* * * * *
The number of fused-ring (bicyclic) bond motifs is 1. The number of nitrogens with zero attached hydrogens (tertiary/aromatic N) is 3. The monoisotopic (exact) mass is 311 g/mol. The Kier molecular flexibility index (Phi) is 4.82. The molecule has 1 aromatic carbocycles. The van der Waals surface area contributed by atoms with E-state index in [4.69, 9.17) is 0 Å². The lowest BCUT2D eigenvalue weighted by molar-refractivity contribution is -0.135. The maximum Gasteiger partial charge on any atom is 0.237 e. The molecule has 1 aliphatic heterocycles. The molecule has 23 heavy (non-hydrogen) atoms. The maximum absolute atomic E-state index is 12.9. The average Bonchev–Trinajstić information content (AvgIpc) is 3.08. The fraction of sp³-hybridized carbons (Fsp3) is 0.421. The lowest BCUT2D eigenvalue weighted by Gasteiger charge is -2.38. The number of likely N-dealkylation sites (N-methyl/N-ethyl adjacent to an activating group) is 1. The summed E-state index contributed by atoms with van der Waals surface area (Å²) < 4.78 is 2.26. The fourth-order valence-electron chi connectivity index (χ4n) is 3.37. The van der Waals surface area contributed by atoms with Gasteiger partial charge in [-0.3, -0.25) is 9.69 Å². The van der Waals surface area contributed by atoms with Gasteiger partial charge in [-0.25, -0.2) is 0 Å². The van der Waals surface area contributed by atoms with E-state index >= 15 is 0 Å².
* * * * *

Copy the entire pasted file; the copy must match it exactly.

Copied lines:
The number of fused-ring (bicyclic) bond motifs is 1. The number of nitrogens with zero attached hydrogens (tertiary/aromatic N) is 3. The monoisotopic (exact) mass is 311 g/mol. The Kier molecular flexibility index (Phi) is 4.82. The molecule has 1 aromatic carbocycles. The van der Waals surface area contributed by atoms with E-state index in [4.69, 9.17) is 0 Å². The lowest BCUT2D eigenvalue weighted by molar-refractivity contribution is -0.135. The maximum Gasteiger partial charge on any atom is 0.237 e. The molecule has 1 aliphatic heterocycles. The molecule has 23 heavy (non-hydrogen) atoms. The maximum absolute atomic E-state index is 12.9. The average Bonchev–Trinajstić information content (AvgIpc) is 3.08. The fraction of sp³-hybridized carbons (Fsp3) is 0.421. The lowest BCUT2D eigenvalue weighted by Gasteiger charge is -2.38. The number of likely N-dealkylation sites (N-methyl/N-ethyl adjacent to an activating group) is 1. The summed E-state index contributed by atoms with van der Waals surface area (Å²) < 4.78 is 2.26. The fourth-order valence-electron chi connectivity index (χ4n) is 3.37. The van der Waals surface area contributed by atoms with Gasteiger partial charge in [-0.3, -0.25) is 9.69 Å². The van der Waals surface area contributed by atoms with Gasteiger partial charge in [-0.25, -0.2) is 0 Å². The van der Waals surface area contributed by atoms with E-state index >= 15 is 0 Å².